Who might need TURP?
TURP is sometimes recommended when a man has an obstructed flow of urine due to benign prostatic hyperplasia (BPH), which is a common cause of an enlarged prostate. It is used to treat prostate enlargement only if other non-surgical treatments such as medication have not worked.
The prostate is a gland that surrounds the top part of the urethra and in young men is normally the size of a walnut. It often starts to get bigger from about the age of 40 on. Eventually, it can get big enough to block the flow of urine. Symptoms include
- a weak urinary stream
- difficulty starting to urinate
- feeling that the bladder isn’t empty after urinating
- having to pass urine frequently day and night
- having to pass urine urgently.
TURP is an option only for men who have severe symptoms from prostate enlargement and whose quality of life is affected.
What does TURP involve?
The procedure is performed either under general or local anesthetic. A small camera and device for cutting and taking out tissue from the body is guided through the urethra. Then part of the prostate is shredded and removed. Most men spend a night in hospital.
What are the risks and complications of TURP?
The main risk is to your sex life.
Some men have problems getting an erection after surgery. For some men, that lasts a few months. In about 1 in 10 men, erectile problems are permanent.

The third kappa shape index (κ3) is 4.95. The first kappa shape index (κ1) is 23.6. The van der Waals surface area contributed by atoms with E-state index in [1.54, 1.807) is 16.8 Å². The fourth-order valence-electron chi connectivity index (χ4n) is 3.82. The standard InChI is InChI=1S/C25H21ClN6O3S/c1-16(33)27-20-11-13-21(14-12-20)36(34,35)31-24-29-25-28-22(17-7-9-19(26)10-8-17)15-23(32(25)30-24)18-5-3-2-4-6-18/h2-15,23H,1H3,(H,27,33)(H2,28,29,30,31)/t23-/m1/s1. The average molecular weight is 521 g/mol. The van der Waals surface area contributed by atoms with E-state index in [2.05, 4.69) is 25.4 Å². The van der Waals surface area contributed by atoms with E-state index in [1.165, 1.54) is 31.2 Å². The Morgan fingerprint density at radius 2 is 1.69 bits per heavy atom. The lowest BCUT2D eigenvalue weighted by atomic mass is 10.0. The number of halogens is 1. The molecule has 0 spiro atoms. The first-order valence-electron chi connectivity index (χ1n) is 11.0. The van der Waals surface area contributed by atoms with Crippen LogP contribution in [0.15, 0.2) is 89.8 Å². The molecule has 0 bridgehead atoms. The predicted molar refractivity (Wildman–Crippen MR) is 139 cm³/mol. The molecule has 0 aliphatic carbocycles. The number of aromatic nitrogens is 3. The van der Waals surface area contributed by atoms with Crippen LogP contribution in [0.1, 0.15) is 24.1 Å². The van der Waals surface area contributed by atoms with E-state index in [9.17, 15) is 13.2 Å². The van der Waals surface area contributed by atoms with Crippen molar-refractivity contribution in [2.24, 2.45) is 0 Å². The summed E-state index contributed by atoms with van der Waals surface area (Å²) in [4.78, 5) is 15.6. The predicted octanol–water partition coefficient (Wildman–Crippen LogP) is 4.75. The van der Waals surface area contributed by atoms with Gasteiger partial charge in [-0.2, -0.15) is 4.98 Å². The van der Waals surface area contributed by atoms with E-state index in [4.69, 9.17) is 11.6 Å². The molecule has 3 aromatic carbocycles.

Between half and three-quarters of men have permanent problems with ejaculation after a TURP. Usually, the semen flows backwards into the bladder during ejaculation – this is known as retrograde ejaculation. Although it is not life threatening, it can cause infertility in couples and can change the sexual experience for men.
Other problems such as bleeding, infection, frequency of urination and urgency can occur. Occasionally, a man develops urinary incontinence after a TURP.
It’s important to talk to your partner and your doctor about the impact this surgery might have on your sex life, and to look at alternatives.
What are the alternatives to TURP?
If you have benign prostatic hypertrophy, there are a number of options, including:
- do nothing – some men will find the symptoms get no worse
- take medications
- laser prostatectomy, known as holmium laser enucleation or green light laser
- microwave treatment, known as transurethral microwave therapy
- other operations, such as transurethral incision of the prostate or open or retropubic prostatectomy.
You should think about the benefits and risks of all approaches.
What to expect after the procedure
After the procedure, a urinary catheter will be in place to drain urine. This urine will probably have blood in it.
While the catheter is in place, some men feel bladder spasms or contractions. The catheter is usually removed the following day. A drip (intravenous fluid) may also be in place overnight to help to flush the blood out of the bladder.
At first, you may experience a burning sensation when urinating, or need to urinate frequently. These symptoms should settle with time.
Your doctor is likely to recommend that you avoid strenuous activity, straining and heavy lifting for six to eight weeks after surgery.
Last reviewed: June 2016